Scientists outfitted praying mantises with 3D glasses made of beeswax to confirm that the insects have 3D vision. But they couldn't show the mantises the equivalent of IMAX films. A group of scientists at Newcastle University in the UK just published their findings on mantis vision in Scientific Results and shared some hilarious images of spectacled bugs with the world.
The study is especially interesting, since no one has really tested the 3D, or stereoscopic, vision of invertebrates before. Back in the 1980s, researchers put prisms of different powers in front of each of the eyes of a praying mantis. This induced it to make "systematic errors" — like always striking too shallowly to hit a target, or always striking to the right of a target — which indicated that they saw the world the way we did. It was not however, a direct test.
The Newcastle scientists first tried to get the mantis to use the current form of 3D glasses. Each lens is designed to either block out or let through a certain type of circularly polarised light. One lens filters out light if the wave seems to be moving in a counterclockwise circle and lets through clockwise light, while the other lens does the opposite. This allows two different images to be broadcast simultaneously with only one image going to each eye.
It works for humans. It did not work for mantises. When the scientists investigated why this should be, they came across a paper entitled "Analysis of angular dependence of 3-D technology using polarised eyeglasses". From that, they learned that in order to get each picture in each lens, the images have to be coming from directly in front of the person wearing the glasses. Turn too much and you get "crosstalk", one signal getting in the way of another signal.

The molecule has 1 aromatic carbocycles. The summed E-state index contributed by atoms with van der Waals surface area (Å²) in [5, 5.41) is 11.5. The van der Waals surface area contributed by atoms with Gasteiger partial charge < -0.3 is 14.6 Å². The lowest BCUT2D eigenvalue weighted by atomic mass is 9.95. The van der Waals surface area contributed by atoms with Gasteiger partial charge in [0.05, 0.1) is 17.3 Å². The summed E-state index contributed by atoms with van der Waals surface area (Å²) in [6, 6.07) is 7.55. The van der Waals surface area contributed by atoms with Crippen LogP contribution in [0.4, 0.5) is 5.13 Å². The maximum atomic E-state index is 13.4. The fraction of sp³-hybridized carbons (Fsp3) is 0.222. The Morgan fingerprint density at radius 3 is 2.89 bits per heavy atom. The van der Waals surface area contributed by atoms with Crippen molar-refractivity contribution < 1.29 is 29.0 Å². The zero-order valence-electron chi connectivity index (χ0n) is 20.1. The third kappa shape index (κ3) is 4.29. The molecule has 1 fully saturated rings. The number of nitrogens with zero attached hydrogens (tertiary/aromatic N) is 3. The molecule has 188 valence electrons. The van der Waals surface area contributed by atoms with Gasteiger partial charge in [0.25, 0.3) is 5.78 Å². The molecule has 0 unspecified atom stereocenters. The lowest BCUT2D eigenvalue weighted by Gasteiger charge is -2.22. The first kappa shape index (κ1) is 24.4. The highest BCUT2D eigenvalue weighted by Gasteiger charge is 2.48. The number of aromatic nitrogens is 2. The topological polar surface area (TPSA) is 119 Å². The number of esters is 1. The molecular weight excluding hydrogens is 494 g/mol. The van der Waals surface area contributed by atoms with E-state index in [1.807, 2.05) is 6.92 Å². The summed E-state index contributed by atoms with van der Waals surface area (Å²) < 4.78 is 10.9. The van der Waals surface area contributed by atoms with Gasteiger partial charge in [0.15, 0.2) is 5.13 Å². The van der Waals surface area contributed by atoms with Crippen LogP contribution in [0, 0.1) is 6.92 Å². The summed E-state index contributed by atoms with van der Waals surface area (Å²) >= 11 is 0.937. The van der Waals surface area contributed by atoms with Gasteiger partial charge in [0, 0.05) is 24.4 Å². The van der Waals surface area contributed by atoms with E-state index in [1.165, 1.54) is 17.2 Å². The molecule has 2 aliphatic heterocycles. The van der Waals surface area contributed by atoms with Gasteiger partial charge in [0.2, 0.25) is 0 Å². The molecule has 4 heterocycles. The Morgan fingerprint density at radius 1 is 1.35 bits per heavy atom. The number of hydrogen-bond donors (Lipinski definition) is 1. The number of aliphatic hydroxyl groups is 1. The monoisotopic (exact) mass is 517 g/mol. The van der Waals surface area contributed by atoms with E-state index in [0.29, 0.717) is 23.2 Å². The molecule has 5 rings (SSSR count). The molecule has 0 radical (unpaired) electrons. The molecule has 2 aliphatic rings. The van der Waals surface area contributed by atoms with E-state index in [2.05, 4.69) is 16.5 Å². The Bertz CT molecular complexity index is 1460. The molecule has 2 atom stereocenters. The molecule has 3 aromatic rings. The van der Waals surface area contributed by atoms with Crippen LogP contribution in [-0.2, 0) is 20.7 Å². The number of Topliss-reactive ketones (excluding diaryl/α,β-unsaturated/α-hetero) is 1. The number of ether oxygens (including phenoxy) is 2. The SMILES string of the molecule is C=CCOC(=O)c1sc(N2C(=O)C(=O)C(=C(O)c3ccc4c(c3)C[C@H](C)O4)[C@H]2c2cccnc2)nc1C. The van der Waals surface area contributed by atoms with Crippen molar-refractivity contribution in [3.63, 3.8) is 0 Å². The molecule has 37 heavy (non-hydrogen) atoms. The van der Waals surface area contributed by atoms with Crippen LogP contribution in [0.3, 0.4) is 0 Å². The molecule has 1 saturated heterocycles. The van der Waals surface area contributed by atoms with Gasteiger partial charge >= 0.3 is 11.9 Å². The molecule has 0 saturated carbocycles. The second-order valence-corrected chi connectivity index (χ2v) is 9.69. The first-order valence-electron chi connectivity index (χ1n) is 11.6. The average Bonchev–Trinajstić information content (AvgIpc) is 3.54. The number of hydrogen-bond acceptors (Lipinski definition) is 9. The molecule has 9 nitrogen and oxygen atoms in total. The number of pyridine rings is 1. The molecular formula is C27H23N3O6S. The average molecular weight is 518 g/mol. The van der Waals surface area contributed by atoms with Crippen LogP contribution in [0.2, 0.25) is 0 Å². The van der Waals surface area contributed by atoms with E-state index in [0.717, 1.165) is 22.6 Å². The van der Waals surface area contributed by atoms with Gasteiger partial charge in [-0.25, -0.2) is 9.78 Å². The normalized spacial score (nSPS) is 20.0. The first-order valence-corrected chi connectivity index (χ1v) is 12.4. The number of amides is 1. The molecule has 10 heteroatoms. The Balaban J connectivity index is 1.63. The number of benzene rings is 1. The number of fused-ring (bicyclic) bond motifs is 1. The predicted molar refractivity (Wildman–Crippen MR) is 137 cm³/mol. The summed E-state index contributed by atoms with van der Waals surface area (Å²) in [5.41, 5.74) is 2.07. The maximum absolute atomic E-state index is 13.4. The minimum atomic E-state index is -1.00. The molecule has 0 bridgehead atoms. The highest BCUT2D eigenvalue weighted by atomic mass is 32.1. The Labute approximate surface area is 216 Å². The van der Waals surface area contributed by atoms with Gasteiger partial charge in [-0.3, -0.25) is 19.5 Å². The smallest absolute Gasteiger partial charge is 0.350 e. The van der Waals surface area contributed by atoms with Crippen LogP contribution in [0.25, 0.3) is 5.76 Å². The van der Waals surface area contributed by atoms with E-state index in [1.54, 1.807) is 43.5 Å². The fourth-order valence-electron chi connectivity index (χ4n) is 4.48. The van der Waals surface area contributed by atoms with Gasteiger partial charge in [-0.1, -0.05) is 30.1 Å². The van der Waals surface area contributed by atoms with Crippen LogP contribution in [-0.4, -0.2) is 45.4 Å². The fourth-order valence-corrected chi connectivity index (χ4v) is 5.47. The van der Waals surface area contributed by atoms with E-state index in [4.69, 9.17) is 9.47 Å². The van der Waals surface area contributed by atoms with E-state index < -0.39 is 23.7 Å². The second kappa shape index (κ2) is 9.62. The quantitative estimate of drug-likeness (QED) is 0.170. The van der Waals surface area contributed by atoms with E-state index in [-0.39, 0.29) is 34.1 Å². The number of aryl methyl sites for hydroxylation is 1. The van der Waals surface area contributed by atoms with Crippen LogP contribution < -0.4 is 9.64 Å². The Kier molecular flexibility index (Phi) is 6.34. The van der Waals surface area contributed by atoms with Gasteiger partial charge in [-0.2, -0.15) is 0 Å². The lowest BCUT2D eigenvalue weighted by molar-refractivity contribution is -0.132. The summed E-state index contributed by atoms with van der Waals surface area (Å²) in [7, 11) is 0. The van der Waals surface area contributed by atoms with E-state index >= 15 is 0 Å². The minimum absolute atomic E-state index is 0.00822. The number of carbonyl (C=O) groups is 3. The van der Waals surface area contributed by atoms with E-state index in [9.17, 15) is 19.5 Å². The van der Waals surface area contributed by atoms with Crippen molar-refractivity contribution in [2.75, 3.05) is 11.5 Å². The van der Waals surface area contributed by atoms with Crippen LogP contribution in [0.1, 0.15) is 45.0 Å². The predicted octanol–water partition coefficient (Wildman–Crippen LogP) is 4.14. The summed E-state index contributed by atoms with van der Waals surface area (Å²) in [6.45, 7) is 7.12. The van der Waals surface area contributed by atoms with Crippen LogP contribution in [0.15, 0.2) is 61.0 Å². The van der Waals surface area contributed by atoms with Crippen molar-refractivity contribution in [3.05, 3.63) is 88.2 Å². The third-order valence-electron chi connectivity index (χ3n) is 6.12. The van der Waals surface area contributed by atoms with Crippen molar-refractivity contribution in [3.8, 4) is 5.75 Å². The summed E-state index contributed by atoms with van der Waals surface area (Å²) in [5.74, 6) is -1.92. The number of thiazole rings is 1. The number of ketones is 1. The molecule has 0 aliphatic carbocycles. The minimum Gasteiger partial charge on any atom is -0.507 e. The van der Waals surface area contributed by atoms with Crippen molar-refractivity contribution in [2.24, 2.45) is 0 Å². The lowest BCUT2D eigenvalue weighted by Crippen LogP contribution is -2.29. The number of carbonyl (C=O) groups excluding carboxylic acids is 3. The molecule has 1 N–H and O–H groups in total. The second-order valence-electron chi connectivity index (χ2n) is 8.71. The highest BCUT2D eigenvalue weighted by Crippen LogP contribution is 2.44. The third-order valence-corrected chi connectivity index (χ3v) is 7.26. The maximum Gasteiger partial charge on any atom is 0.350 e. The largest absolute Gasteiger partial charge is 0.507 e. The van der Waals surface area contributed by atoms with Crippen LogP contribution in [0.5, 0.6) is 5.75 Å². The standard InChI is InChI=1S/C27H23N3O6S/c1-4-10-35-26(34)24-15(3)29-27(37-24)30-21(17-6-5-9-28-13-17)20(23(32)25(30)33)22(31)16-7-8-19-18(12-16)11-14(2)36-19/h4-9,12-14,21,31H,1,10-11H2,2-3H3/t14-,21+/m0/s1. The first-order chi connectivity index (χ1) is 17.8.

So to get the mantis to see in 3D, the researchers had to go back to "anaglyph" lenses — the red and blue lenses we get with 3D comics — and sometimes see in older movie theatres. Mantises can't see red light very well, so the scientists used green and blue lenses instead of red and blue lenses. This solved the crosstalk problem.
Then, the Newcastle team put the mantises on platforms and showed them an image of a dark prey-like object on a bright background, while ensuring the screen was well away out of their strike range. When the image was 2D, the prey was clearly too far away from the mantis, and it didn't strike. When the image switched to 3D, the mantises struck, because the prey appeared to "come off the screen" and hover within their reach.
The researchers will continue to study insect depth perception, and hope that it will lead them to a better understanding of how humans got depth perception.
And finally, here's the full picture of a praying mantis wearing 1950s style 3D glasses, just because.